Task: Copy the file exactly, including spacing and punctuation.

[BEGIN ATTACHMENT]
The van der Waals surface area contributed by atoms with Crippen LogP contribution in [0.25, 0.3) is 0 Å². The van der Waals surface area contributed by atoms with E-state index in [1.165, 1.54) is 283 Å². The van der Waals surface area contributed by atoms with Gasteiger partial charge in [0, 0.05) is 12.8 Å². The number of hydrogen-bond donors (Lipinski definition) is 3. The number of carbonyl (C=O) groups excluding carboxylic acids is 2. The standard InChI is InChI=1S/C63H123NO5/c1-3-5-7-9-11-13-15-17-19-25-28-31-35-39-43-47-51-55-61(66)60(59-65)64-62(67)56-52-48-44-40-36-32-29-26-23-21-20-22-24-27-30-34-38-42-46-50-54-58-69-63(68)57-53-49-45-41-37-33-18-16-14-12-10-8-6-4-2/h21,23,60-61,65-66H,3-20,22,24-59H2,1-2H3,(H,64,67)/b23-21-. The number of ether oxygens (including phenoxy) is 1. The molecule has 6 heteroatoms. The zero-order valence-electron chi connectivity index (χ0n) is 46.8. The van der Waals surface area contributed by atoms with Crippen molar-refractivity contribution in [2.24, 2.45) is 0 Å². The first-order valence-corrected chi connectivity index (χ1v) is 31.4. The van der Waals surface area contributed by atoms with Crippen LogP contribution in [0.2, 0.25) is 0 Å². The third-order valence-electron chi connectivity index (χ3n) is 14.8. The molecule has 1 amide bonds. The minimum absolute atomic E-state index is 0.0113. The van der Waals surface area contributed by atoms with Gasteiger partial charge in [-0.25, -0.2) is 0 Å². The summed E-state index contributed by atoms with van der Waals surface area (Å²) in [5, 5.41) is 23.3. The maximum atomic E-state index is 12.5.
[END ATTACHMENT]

The van der Waals surface area contributed by atoms with Crippen LogP contribution in [0.25, 0.3) is 0 Å². The van der Waals surface area contributed by atoms with E-state index in [1.165, 1.54) is 283 Å². The van der Waals surface area contributed by atoms with Gasteiger partial charge in [0, 0.05) is 12.8 Å². The number of hydrogen-bond donors (Lipinski definition) is 3. The number of carbonyl (C=O) groups excluding carboxylic acids is 2. The standard InChI is InChI=1S/C63H123NO5/c1-3-5-7-9-11-13-15-17-19-25-28-31-35-39-43-47-51-55-61(66)60(59-65)64-62(67)56-52-48-44-40-36-32-29-26-23-21-20-22-24-27-30-34-38-42-46-50-54-58-69-63(68)57-53-49-45-41-37-33-18-16-14-12-10-8-6-4-2/h21,23,60-61,65-66H,3-20,22,24-59H2,1-2H3,(H,64,67)/b23-21-. The number of ether oxygens (including phenoxy) is 1. The molecule has 6 heteroatoms. The zero-order valence-electron chi connectivity index (χ0n) is 46.8. The van der Waals surface area contributed by atoms with Crippen molar-refractivity contribution in [2.24, 2.45) is 0 Å². The first-order valence-corrected chi connectivity index (χ1v) is 31.4. The van der Waals surface area contributed by atoms with Crippen LogP contribution in [0.2, 0.25) is 0 Å². The third-order valence-electron chi connectivity index (χ3n) is 14.8. The molecule has 1 amide bonds. The minimum absolute atomic E-state index is 0.0113. The van der Waals surface area contributed by atoms with Gasteiger partial charge in [-0.25, -0.2) is 0 Å². The summed E-state index contributed by atoms with van der Waals surface area (Å²) in [5, 5.41) is 23.3. The maximum atomic E-state index is 12.5.